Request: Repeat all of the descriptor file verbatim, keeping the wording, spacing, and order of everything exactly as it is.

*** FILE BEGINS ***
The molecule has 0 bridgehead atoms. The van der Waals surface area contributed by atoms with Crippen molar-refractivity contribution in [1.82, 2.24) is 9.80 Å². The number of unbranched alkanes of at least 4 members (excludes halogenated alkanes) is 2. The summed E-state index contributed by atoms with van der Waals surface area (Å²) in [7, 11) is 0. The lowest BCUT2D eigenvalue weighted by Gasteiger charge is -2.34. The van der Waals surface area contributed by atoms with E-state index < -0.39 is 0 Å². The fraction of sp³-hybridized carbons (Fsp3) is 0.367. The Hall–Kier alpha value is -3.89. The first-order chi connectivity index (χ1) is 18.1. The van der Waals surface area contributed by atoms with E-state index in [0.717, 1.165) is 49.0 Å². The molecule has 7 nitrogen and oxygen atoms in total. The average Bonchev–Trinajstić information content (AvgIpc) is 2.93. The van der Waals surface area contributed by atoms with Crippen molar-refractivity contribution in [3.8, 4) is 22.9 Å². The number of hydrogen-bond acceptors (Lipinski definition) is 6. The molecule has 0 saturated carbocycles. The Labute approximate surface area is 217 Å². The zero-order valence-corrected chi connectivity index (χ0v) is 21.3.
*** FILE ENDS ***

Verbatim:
The molecule has 0 bridgehead atoms. The van der Waals surface area contributed by atoms with Crippen molar-refractivity contribution in [1.82, 2.24) is 9.80 Å². The number of unbranched alkanes of at least 4 members (excludes halogenated alkanes) is 2. The summed E-state index contributed by atoms with van der Waals surface area (Å²) in [7, 11) is 0. The lowest BCUT2D eigenvalue weighted by Gasteiger charge is -2.34. The van der Waals surface area contributed by atoms with E-state index < -0.39 is 0 Å². The fraction of sp³-hybridized carbons (Fsp3) is 0.367. The Hall–Kier alpha value is -3.89. The first-order chi connectivity index (χ1) is 18.1. The van der Waals surface area contributed by atoms with E-state index in [0.717, 1.165) is 49.0 Å². The molecule has 7 nitrogen and oxygen atoms in total. The average Bonchev–Trinajstić information content (AvgIpc) is 2.93. The van der Waals surface area contributed by atoms with Crippen molar-refractivity contribution in [3.8, 4) is 22.9 Å². The number of hydrogen-bond acceptors (Lipinski definition) is 6. The molecule has 0 saturated carbocycles. The Labute approximate surface area is 217 Å². The zero-order valence-corrected chi connectivity index (χ0v) is 21.3.